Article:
Tuesday , March 5, 2024

Data Breaches Continue To Cost Target and Home Depot a Bundle

Target Corp. reported Wednesday that expenses stemming from the big data breach it disclosed 11 months ago now total $248 million. The Home Depot Inc., meanwhile, said Tuesday that the data breach it disclosed in September cost it $28 million on a pre-tax basis in its recently ended third quarter. The home-improvement retailer expects to book $34 million in net breach-related expenses for fiscal 2014, but more costs are likely next year.

Minneapolis-based Target made its disclosure in its earnings report for fiscal 2014’s third quarter ended Nov. 1. The breach compromised 40 million payment cards as well as non-card data on 70 million customers. The retailer said its net breach-related costs have been $158 million thanks to a $90 million insurance receivable. The third quarter’s breach costs were relatively small compared with recent earlier quarters—$12 million on a pre-tax basis.

Retailers’ expenses from data breaches include claims by the payment card networks to cover fraud and card-reissuance bills incurred by credit and debit card issuers, computer-system remediation, legal and other professional services, and credit-monitoring services for customers. Target said it has an accrual for estimated probable losses, an accrual the company said in its earnings report that it believes will cover the “vast majority” of present and future expenses. Target added, however, that it is “reasonably possible” that actual expenses could exceed its reserve.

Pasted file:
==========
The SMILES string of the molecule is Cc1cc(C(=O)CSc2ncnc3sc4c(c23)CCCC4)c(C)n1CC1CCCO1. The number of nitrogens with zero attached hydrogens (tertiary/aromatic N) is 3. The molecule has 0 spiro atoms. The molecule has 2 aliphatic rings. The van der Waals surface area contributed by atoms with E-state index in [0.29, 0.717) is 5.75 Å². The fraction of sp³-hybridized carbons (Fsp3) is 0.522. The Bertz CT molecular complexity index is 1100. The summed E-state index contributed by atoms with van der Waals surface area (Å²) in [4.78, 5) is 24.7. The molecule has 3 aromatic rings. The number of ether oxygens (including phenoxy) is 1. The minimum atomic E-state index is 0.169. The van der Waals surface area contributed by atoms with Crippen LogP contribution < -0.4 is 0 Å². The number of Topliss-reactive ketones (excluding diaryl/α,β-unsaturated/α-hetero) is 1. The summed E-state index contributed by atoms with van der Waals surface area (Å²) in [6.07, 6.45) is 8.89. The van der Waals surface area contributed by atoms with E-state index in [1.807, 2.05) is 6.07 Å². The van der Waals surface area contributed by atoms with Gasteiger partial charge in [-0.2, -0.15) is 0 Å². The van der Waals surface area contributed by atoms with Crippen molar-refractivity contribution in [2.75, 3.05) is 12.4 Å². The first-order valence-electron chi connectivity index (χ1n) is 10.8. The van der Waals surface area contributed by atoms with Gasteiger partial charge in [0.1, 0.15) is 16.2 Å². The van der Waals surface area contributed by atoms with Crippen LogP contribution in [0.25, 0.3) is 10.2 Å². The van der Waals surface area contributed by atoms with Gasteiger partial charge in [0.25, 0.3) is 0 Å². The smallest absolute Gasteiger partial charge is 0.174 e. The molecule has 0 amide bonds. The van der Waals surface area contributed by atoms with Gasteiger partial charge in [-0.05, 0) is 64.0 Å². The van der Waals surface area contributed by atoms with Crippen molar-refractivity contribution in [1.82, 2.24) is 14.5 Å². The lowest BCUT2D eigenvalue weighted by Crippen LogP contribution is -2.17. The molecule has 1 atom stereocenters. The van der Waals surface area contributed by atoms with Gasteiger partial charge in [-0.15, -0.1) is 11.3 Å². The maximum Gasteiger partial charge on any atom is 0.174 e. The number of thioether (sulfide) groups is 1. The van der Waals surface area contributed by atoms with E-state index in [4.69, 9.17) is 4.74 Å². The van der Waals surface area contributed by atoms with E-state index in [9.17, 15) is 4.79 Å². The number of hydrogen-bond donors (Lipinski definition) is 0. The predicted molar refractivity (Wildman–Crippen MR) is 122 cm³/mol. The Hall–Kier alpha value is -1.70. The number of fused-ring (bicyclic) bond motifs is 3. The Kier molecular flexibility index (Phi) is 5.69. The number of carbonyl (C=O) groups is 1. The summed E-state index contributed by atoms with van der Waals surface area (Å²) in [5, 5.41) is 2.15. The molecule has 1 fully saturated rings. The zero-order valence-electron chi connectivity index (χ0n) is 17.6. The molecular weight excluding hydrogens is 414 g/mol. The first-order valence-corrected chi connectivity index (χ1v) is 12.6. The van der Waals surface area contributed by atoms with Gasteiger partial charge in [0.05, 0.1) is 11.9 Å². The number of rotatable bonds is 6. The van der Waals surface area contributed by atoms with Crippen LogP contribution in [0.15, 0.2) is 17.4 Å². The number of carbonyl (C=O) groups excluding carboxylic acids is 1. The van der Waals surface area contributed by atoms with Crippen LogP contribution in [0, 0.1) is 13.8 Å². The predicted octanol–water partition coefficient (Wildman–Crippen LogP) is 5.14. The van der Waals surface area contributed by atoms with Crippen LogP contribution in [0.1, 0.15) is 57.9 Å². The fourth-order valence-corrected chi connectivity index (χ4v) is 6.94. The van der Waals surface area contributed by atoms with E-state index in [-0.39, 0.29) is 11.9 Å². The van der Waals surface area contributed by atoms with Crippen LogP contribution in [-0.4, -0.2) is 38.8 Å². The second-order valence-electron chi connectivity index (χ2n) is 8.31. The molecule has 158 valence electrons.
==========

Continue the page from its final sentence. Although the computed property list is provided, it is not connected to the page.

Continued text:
Target, which also is recovering from troubled store rollouts in Canada, managed to increase its net income by 3% to $352 million compared with $341 million in fiscal 2013’s third quarter. Sales totaled $17.7 billion, up 3% from $17.3 billion.

While Home Depot’s breach actually compromised more credit and debit cards than Target’s—56 million—the Target breach came earlier and had more wide-ranging effects. Many observers believe the breach gave new impetus to the payment card networks’ plans to move away from the vulnerable magnetic stripe and convert the U.S. to the Europay-MasterCard-Visa (EMV) chip card standard. The high-profile retailer’s breach also spurred numerous Congressional hearings that probed weak protection of consumer data.

Atlanta-based Home Depot said in its earnings report for its third quarter ended Nov. 2 that it did not include an accrual for breach costs in its latest financial guidance since it can’t yet estimate those costs. Such costs could have “a material adverse effect on the company’s financial results” in the fourth quarter and future periods, the retailer said.

Home Depot president and chief executive Craig Menear told analysts Tuesday in a conference call that the company has a $100 million data-breach insurance policy. For the fourth quarter, Home Depot expects $27 million in gross breach expenses and net costs of $6 million after insurance reimbursements.

Despite the breach expenses, Home Depot posted a 14% increase in net income in the third quarter—$1.54 billion versus $1.35 billion a year earlier. Net sales grew 5% to $20.5 billion from last year’s $19.5 billion.

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